Even Heat kiln

m. wohlwend

Apr 21, 2007
After three years of looking into a forge and trying to interpet the temperature of the steel by the color of the steel, I did something very different. I fired up my brand new kiln, heated my blade to the EXACT temp that the steel manafacture recomended and then quenched it. Then I did this several more times, closely monitering the temp of my quench oil and the kiln. No cracks, no warping, no flustration. The feeling you get when you get your heat treat process under control is great. I really don't want to do any more heat treats with out this much control. :)
Welcome to the club friend :)
I realised early on that the prettiest knife in the world wasn't worth a :jerkit: if it hadn't been heat treated properly, but even an ugly knife with good steel, well heat treated, would cut forever ;) That was why a Even Heat KF22.5 was the first thing I spent money on for my knife making hobby after files and abrasive paper. Yes, the FIRST thing. I knew I'd be spending money on a grinder, good materials, a mill etc etc etc as finances allowed, but my first plunge into a rapidly disappearing bank balance was for a heat treat oven. Buying a U.S. made oven here in the UK really hurts the wallet (international shipping and taxes added to what you guys pay), but I figured it was that, or spend even more on a Paragon.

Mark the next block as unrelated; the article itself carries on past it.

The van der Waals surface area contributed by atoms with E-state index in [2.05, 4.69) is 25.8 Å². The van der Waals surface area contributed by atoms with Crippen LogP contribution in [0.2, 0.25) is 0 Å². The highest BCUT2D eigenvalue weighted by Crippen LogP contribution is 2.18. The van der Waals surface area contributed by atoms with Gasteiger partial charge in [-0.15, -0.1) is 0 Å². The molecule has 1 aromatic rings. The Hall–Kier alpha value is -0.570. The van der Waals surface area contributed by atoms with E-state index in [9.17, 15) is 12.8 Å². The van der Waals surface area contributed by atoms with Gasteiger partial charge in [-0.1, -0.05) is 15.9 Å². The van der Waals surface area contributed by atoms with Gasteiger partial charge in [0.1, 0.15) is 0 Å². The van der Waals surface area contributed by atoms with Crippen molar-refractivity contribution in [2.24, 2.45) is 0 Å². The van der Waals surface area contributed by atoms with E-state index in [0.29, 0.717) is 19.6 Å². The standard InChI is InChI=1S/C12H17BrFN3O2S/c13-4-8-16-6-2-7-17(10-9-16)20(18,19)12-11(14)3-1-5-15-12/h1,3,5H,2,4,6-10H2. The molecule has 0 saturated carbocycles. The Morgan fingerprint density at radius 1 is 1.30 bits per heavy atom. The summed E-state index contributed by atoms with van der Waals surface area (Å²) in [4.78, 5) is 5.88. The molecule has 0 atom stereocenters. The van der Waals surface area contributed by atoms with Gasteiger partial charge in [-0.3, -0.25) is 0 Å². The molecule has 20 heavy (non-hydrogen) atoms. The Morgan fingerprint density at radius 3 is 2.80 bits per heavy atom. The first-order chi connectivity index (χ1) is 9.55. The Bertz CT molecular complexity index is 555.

Knowing that you're doing the best thing for the steel is a very reassuring way to go about H/T. I figured the guys who developed the steel and wrote the H/T 'recipe' for it had more smarts than me in that dept, so I wanted to be sure of following the recipe to the letter.
So far I've had nothing crack, and no major warpage on any of the blades I've done in the oven. (Touching wood as I type that bit BTW ;) )